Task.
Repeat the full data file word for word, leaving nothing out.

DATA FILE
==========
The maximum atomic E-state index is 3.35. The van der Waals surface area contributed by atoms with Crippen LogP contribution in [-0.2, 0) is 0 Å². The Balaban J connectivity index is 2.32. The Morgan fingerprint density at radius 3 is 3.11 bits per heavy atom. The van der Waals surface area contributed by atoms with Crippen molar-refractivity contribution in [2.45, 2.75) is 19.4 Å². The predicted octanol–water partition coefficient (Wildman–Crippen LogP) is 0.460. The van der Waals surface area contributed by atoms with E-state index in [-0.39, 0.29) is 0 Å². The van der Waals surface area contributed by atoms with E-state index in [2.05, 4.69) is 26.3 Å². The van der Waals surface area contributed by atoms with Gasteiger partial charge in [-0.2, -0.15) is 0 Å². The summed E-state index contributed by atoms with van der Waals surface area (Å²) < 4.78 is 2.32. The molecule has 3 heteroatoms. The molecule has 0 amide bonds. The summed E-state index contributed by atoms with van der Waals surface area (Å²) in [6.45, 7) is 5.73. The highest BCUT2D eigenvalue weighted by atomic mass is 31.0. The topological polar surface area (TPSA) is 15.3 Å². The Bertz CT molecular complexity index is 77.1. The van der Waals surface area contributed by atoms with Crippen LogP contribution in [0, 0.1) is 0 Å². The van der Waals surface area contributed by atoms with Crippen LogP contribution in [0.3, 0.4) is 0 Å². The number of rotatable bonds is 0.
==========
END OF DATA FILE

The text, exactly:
The maximum atomic E-state index is 3.35. The van der Waals surface area contributed by atoms with Crippen LogP contribution in [-0.2, 0) is 0 Å². The Balaban J connectivity index is 2.32. The Morgan fingerprint density at radius 3 is 3.11 bits per heavy atom. The van der Waals surface area contributed by atoms with Crippen molar-refractivity contribution in [2.45, 2.75) is 19.4 Å². The predicted octanol–water partition coefficient (Wildman–Crippen LogP) is 0.460. The van der Waals surface area contributed by atoms with E-state index in [-0.39, 0.29) is 0 Å². The van der Waals surface area contributed by atoms with E-state index in [2.05, 4.69) is 26.3 Å². The van der Waals surface area contributed by atoms with Gasteiger partial charge in [-0.2, -0.15) is 0 Å². The summed E-state index contributed by atoms with van der Waals surface area (Å²) < 4.78 is 2.32. The molecule has 3 heteroatoms. The molecule has 0 amide bonds. The summed E-state index contributed by atoms with van der Waals surface area (Å²) in [6.45, 7) is 5.73. The highest BCUT2D eigenvalue weighted by atomic mass is 31.0. The topological polar surface area (TPSA) is 15.3 Å². The Bertz CT molecular complexity index is 77.1. The van der Waals surface area contributed by atoms with Crippen LogP contribution in [0, 0.1) is 0 Å². The van der Waals surface area contributed by atoms with Crippen LogP contribution in [0.3, 0.4) is 0 Å². The number of rotatable bonds is 0.